For example, the Startup Scientist may have a super detailed business plan and 30 pages of financial projections including a dozen pages of assumptions (ok maybe I’m exaggerating, but you get the drift).  Some years back, a good friend of mine sold his company for a tidy sum and used the 12 month noncompete period to develop a detailed business plan for a consumer-oriented startup.  He raised $10 million in venture capital. His business plan was amazing, and every possible contingency and possibility was covered, this even before his company earned Dollar One.  What happened?  Within 2 years, he burned through all of his cash and folded the venture.  Why?  I think the Scientist and his team were enamored by his plan, they hired too many executives too soon, and failed to be flexible and responsive to clients needs.  I really think his “awesome” business plan worked against him, and he stuck with it even though he should have pivoted and iterated. The bottom line is that startups are not a “science,” and this approach works better for large companies than startups.

The Startup Magician has NO PLAN.  He has a business idea, and gets to work, whether it’s developing a killer app, or acquiring customers and adopters.  He is open to change and creativity, and pivots and pivots until he finds something that works.  This kind of startup has no real business model per se.  Can this kind of company succeed? Remember Google? They had no business model until a year or so before they went public.  What was Facebook’s business model 2 years ago?  Does Twitter have a business model today?  Most would say it is undefined, but it has to be considered a very successful startup.  These are exceptions.  My personal feeling is that it’s very difficult to build a hypergrowth enterprise in this manner.  Some Startup Magicians create successful businesses, some create nice lifestyle businesses, but most either stagnate, or fail, usually because of a lack of direction.

What about the Startup Artist?  This entrepreneur has rough guidelines for what she wants to achieve in her business.  She knows her product or service, her company culture, the kinds of people she wants to hire, and the markets in which she will compete.  She has a general mission and vision for the startup, and a set of core values which serve as guiding principles.  Maybe she doesn’t have an awesome business plan, or a 10-scenario DCF analysis, but those things are not only NOT NEEDED in a startup, they will in fact inhibit growth and innovation. Ideally, she and her team work off a one-page plan with a couple of key areas of focus, and then they concentrate on EXECUTION.  I believe this type of startup has the best chance of winning because it allows for flexibility and adaptation to changing market and business conditions.  The company also has a general sense of its direction, culture, and style, which will keep it from meandering aimlessly.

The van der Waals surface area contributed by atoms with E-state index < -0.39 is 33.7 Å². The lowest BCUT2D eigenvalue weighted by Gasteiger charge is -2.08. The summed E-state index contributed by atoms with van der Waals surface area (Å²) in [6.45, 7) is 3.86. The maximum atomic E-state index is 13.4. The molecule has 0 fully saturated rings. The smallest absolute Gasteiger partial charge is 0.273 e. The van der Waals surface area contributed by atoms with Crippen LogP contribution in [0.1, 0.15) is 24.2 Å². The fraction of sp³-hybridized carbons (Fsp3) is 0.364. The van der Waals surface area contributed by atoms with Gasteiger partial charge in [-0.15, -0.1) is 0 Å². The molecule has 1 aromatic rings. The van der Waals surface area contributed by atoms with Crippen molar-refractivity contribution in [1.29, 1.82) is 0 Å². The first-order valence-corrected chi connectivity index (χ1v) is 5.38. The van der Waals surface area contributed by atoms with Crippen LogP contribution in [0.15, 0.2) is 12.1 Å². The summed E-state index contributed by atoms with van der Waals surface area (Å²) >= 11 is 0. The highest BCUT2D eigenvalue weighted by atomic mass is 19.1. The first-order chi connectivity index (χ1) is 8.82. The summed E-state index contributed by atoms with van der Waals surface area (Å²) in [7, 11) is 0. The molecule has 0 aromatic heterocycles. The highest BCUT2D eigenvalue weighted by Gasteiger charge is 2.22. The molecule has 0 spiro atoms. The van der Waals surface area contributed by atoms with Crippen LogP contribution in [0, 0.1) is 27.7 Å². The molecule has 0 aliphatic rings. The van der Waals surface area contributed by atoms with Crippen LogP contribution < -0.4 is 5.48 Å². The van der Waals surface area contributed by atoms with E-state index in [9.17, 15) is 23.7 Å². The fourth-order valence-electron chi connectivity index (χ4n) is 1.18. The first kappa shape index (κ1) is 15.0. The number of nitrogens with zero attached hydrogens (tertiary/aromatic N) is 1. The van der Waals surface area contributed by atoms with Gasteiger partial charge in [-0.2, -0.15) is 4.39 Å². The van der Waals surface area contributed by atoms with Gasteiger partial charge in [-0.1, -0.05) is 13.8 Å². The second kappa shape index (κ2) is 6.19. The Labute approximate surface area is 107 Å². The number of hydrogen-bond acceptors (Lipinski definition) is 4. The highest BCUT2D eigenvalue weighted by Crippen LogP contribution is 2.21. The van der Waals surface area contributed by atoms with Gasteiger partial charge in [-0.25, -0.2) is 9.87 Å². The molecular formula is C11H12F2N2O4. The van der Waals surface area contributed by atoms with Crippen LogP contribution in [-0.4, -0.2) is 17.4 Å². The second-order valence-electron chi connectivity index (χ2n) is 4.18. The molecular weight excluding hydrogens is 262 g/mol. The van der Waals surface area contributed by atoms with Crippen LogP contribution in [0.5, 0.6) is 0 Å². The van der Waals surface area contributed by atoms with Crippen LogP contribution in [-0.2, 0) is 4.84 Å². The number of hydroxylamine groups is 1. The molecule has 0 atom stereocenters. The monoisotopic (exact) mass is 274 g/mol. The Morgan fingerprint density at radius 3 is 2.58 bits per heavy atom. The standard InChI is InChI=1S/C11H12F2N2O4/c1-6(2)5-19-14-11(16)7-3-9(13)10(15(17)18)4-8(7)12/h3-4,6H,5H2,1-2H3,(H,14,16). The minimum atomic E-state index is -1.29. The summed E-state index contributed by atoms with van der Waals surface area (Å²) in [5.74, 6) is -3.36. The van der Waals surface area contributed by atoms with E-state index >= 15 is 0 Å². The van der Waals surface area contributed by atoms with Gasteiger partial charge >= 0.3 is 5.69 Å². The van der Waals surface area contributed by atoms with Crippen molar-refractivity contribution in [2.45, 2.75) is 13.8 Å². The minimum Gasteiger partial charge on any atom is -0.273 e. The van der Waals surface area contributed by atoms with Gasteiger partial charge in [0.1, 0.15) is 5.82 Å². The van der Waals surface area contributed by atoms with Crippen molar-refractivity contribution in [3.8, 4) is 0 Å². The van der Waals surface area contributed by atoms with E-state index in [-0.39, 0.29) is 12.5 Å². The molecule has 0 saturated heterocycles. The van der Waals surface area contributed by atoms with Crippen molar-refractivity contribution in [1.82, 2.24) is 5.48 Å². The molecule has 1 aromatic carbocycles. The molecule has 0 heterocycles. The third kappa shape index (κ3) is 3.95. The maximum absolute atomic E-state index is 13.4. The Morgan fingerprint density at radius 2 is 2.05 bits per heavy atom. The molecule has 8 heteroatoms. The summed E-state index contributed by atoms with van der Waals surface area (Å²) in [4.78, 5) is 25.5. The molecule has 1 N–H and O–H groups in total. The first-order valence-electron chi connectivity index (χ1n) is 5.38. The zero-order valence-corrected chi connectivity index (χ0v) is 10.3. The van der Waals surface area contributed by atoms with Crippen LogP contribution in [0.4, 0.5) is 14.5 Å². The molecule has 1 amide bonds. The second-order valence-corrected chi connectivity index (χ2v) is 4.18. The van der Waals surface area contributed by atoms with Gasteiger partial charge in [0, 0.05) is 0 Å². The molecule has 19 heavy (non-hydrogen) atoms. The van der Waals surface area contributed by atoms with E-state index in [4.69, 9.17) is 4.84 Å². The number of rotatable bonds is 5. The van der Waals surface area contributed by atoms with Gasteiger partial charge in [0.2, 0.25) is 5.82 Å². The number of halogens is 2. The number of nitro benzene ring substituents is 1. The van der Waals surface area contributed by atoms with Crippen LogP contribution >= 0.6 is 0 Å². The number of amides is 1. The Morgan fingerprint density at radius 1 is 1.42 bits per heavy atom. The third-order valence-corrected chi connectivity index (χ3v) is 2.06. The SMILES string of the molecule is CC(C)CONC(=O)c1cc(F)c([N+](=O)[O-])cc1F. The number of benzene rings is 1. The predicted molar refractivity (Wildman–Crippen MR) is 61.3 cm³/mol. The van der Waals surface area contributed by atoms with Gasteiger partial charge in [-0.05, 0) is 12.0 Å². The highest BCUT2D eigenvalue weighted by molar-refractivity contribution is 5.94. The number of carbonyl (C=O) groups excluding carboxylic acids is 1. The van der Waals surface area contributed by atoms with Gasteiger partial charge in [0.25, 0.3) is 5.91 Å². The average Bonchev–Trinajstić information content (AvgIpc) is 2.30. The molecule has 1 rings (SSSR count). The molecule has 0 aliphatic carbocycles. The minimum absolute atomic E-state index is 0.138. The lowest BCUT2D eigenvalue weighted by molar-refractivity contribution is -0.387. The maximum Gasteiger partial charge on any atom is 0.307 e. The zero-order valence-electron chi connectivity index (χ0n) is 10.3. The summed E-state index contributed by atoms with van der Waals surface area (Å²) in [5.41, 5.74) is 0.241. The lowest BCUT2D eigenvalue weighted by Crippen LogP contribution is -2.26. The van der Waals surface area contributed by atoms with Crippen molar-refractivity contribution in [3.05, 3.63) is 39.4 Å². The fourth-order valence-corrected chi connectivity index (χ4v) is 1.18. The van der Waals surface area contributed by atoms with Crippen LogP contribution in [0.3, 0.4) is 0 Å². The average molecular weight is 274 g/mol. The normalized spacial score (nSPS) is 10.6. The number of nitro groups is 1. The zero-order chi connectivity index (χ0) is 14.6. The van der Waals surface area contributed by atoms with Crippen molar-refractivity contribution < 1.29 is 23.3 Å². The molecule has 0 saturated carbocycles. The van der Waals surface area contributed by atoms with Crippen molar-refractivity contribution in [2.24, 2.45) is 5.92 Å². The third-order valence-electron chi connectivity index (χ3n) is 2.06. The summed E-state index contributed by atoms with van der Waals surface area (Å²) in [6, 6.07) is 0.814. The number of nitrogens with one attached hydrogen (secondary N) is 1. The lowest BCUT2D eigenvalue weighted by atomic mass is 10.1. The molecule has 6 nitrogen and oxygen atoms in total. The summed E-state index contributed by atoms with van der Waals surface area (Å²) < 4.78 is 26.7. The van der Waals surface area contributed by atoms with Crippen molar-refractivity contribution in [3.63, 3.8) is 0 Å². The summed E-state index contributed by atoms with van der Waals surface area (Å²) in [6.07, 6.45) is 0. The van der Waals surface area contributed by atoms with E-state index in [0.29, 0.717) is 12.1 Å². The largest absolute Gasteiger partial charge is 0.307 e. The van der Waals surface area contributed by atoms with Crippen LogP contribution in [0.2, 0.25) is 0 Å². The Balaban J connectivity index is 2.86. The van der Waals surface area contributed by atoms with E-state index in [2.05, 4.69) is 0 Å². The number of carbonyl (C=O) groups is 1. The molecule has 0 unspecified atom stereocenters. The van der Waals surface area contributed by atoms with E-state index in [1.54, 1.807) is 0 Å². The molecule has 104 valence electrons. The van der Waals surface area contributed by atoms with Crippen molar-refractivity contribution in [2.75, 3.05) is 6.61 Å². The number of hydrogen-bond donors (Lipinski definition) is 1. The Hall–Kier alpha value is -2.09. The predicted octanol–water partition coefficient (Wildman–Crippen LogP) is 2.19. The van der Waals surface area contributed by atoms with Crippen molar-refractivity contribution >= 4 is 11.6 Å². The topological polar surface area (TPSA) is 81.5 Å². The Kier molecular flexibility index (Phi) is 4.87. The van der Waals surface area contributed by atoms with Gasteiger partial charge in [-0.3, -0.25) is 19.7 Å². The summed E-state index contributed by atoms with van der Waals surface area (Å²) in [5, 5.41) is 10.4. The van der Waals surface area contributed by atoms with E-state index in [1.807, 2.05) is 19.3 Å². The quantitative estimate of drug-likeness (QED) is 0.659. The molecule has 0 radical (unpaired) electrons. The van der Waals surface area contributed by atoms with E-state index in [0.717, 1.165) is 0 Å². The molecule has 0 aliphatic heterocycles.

The lesson here, I think, is that it’s best for a startup NOT to be to be too exact, nor too free form.  Planning is great, but the plan itself should not be Gospel. The benefit of preparing a business plan is in the planning process itself, where you and your team think carefully about your capabilities and differentiators, your customers, your competitors, financial assumptions, and markets.  But, it’s imperative to keep in mind that the one true thing about any startup’s business plan is that things will NEVER turn out as planned.

To build a hypergrowth company, you must be ready to pivot, to develop new solutions, to move into markets you didn’t originally foresee, and to take on other opportunities without being beholden to some preset plan which was made in theory to begin with.

Thanks for reading, and please leave a Comment below.  What style of Startup Founder do you think has the best chance of succeeding?  Am I being too critical of the Scientist?

And please sign up for my Blog too!  (See the Signup box on the sidebar of my Home Page)

Note:  This Post is dedicated to my good friend Derek Coburn (@cadredc), Founder of CADRE, the UN-networking organization of remarkable advocates.  Thanks D, for suggesting I write a Post about this topic!

Warren Buffett’s Ten Rules for Winning

While enjoying a nice lunch with my Son at a Minneapolis Jimmy John’s sub shop this weekend, I saw this “WARREN BUFFETT’S TEN RULES” sign tacked to the wall.